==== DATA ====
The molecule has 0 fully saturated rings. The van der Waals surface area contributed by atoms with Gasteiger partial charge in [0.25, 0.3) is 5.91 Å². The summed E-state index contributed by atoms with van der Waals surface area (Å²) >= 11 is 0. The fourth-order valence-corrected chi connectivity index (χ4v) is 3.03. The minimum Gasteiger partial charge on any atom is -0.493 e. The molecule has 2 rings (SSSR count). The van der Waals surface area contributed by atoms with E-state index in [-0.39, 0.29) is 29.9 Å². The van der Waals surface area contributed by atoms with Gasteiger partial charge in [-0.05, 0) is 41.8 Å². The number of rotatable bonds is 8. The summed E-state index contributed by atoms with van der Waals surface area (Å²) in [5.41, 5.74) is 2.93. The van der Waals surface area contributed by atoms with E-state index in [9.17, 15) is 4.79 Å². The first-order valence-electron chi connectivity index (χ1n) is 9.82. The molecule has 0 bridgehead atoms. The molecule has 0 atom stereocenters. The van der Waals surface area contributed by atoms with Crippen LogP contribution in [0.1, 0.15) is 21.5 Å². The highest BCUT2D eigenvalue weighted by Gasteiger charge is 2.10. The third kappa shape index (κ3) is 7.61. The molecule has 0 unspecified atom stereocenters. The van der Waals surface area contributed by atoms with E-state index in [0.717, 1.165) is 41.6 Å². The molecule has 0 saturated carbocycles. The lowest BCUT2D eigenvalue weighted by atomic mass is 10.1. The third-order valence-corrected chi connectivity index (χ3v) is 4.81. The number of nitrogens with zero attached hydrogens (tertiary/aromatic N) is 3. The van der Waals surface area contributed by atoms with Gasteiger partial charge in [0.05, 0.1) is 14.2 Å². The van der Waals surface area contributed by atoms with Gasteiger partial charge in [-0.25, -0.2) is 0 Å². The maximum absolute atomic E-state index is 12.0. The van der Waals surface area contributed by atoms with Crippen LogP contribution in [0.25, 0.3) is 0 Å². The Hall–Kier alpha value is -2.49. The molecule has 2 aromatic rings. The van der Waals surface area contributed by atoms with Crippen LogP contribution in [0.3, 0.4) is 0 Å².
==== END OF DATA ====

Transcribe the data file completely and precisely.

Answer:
The molecule has 0 fully saturated rings. The van der Waals surface area contributed by atoms with Gasteiger partial charge in [0.25, 0.3) is 5.91 Å². The summed E-state index contributed by atoms with van der Waals surface area (Å²) >= 11 is 0. The fourth-order valence-corrected chi connectivity index (χ4v) is 3.03. The minimum Gasteiger partial charge on any atom is -0.493 e. The molecule has 2 rings (SSSR count). The van der Waals surface area contributed by atoms with E-state index in [-0.39, 0.29) is 29.9 Å². The van der Waals surface area contributed by atoms with Gasteiger partial charge in [-0.05, 0) is 41.8 Å². The number of rotatable bonds is 8. The summed E-state index contributed by atoms with van der Waals surface area (Å²) in [5.41, 5.74) is 2.93. The van der Waals surface area contributed by atoms with E-state index in [9.17, 15) is 4.79 Å². The first-order valence-electron chi connectivity index (χ1n) is 9.82. The molecule has 0 bridgehead atoms. The molecule has 0 atom stereocenters. The van der Waals surface area contributed by atoms with Crippen LogP contribution in [0.1, 0.15) is 21.5 Å². The highest BCUT2D eigenvalue weighted by Gasteiger charge is 2.10. The third kappa shape index (κ3) is 7.61. The molecule has 0 unspecified atom stereocenters. The van der Waals surface area contributed by atoms with E-state index in [0.717, 1.165) is 41.6 Å². The molecule has 0 saturated carbocycles. The lowest BCUT2D eigenvalue weighted by atomic mass is 10.1. The third-order valence-corrected chi connectivity index (χ3v) is 4.81. The number of nitrogens with zero attached hydrogens (tertiary/aromatic N) is 3. The van der Waals surface area contributed by atoms with Gasteiger partial charge in [0.05, 0.1) is 14.2 Å². The van der Waals surface area contributed by atoms with Gasteiger partial charge in [-0.25, -0.2) is 0 Å². The maximum absolute atomic E-state index is 12.0. The van der Waals surface area contributed by atoms with Crippen LogP contribution in [0.25, 0.3) is 0 Å². The Hall–Kier alpha value is -2.49. The molecule has 2 aromatic rings. The van der Waals surface area contributed by atoms with Crippen LogP contribution in [0.3, 0.4) is 0 Å².